American Country/Bluegrass singer-songwriter Marty Falle isn’t your typical country artist, though he does love his pickup truck.

There’s no manager, no touring. He’s strictly a Nashville recording artist who has owned a home on Hilton Head Island since 2003, a beautiful place to create his original music. Nevertheless, he boasts an international audience, all while maintaining a fulltime job with a Fortune 50 company. 

His wife, Amber, and their 9-year-old son, Macklin, keep him grounded. 

“Together is our favorite place to be,” said Falle, describing a plaque inside his home. 

Falle’s soul, though, is firmly rooted in the “hollers” of Appalachia, evident in his latest album release, “Virgin on the Bluegrass.”

But that endeavor was an evolution.

Growing up in Cleveland, Falle’s parents listened to artists like Burt Bacharach and Frank Sinatra. They also expected him to play an instrument. In second grade, he chose the viola. By fourth grade he added tenor saxophone. Bass, guitar and piano came next.

“That viola’s still in my closet,” he says. “I can’t seem to part with it because it started everything.”

While serving detention in high school, Falle discovered his vocal talents after jumping to his feet when the music teacher announced amnesty to any male who wanted to join the choir. 

“He was a really influential man in my life,” Falle says of his teacher. “Not only did I get an ‘A’ for showing up, but he taught us how to sing and harmonize.”

It opened a portal to a world Falle didn’t know existed.

“I became addicted to 3- and 4-part harmony,” he exclaims. 

For years Falle’s focus was other people’s music. At Ohio University he sang in the a cappella choir and fronted a rock band that did covers — until a bandmate switched gears. 

“We were headlining this outdoor festival when my bandmate suddenly asked the crowd of thousands, ‘Want to hear something Marty and I wrote together?’ I was petrified, but I sat at the end of the stage and started to play — and it had a pretty cool reaction,” he says.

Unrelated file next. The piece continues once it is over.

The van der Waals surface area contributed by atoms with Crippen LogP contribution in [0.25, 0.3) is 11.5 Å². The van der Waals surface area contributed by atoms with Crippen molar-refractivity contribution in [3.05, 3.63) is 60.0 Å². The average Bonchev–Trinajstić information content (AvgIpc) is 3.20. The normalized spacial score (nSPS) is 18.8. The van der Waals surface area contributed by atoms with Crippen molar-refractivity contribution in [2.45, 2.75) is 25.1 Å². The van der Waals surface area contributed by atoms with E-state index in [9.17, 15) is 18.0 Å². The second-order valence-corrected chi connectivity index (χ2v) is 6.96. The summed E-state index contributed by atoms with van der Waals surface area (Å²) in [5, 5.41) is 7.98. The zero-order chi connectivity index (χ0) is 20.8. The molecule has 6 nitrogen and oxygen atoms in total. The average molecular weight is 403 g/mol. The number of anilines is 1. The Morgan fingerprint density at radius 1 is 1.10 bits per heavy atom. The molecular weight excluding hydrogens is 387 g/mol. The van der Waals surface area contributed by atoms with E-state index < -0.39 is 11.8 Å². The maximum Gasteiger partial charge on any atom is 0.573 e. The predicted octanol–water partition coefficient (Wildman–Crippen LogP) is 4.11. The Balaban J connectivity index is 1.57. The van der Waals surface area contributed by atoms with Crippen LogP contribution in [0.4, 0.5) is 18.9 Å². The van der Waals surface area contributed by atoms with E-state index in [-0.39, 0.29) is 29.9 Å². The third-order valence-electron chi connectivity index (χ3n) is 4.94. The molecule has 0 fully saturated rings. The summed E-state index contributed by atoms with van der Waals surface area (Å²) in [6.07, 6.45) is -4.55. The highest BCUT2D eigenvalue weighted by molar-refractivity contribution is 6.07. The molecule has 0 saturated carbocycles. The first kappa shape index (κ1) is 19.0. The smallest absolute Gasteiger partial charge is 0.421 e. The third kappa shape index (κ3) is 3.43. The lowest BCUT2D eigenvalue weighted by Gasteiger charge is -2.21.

Blue Eagle Music store in Athens, Ohio, where a group of guys hung out playing fiddle, banjo, and dobro, introduced him to bluegrass. 

“It was something deeper,” he marvels. “It made my heart dance in a different way.” 

The full force of Appalachian music hit him “like a lightning bolt” when he moved to Eastern Kentucky coal country for his first sales job. Traveling through “wild towns” like Harlin and Hazard, he remembers melodies that sprang from people affected by their surroundings. 

It inspired Falle to write and record his first country album, “Ohio,” which created sparks of its own.

While making a video for the track, ‘Hoochie Coochie Gal from the Buckeye State,’ Falle met his future wife, who filled in last minute for the lead line dancer who’d quit. Then the video went viral with over three million views and CMT reached out about playing his song in prime time. 

“Nashville changed everything,” says Falle. 

That’s where he met Jonathan Yudkin, a studio musician and producer for A-listers like Rascal Flatts and Taylor Swift. 

“When I first met Marty,” says Yudkin, who once played with greats like John Hartford and The Dillards, “he was doing his own production and I was sending him things like fiddle and banjo tracks. I was instantly impressed and thought he was a full-time artist out there touring with a band.”

Yudkin pushed Falle to start recording in Nashville, eventually becoming his producer.

“Marty loves to tell stories. He’s a history buff and doesn’t write the usual kinds of songs. I think that’s what resonates with people — it’s fresh, exciting, and they don’t know where it’s going to go,” he adds. 

When Falle suggested going “all in” on a bluegrass album, Yudkin was happy to collaborate, as was George Strait’s backup singer, Marty Slayton. 

From the title song Grandma Needs Her Whiskey (inspired by Falle’s mother’s penchant for Canadian Club) to the moving lyrics of Bloody Coal (a tribute to coal miners) to the lively Superman Jimmie (about NASCAR’s Jimmie Johnson), “Virgin on the Bluegrass” is a vivid snapshot of Appalachian music and life. 

It’s also a reflection of a man who never stops fine-tuning his own creativity.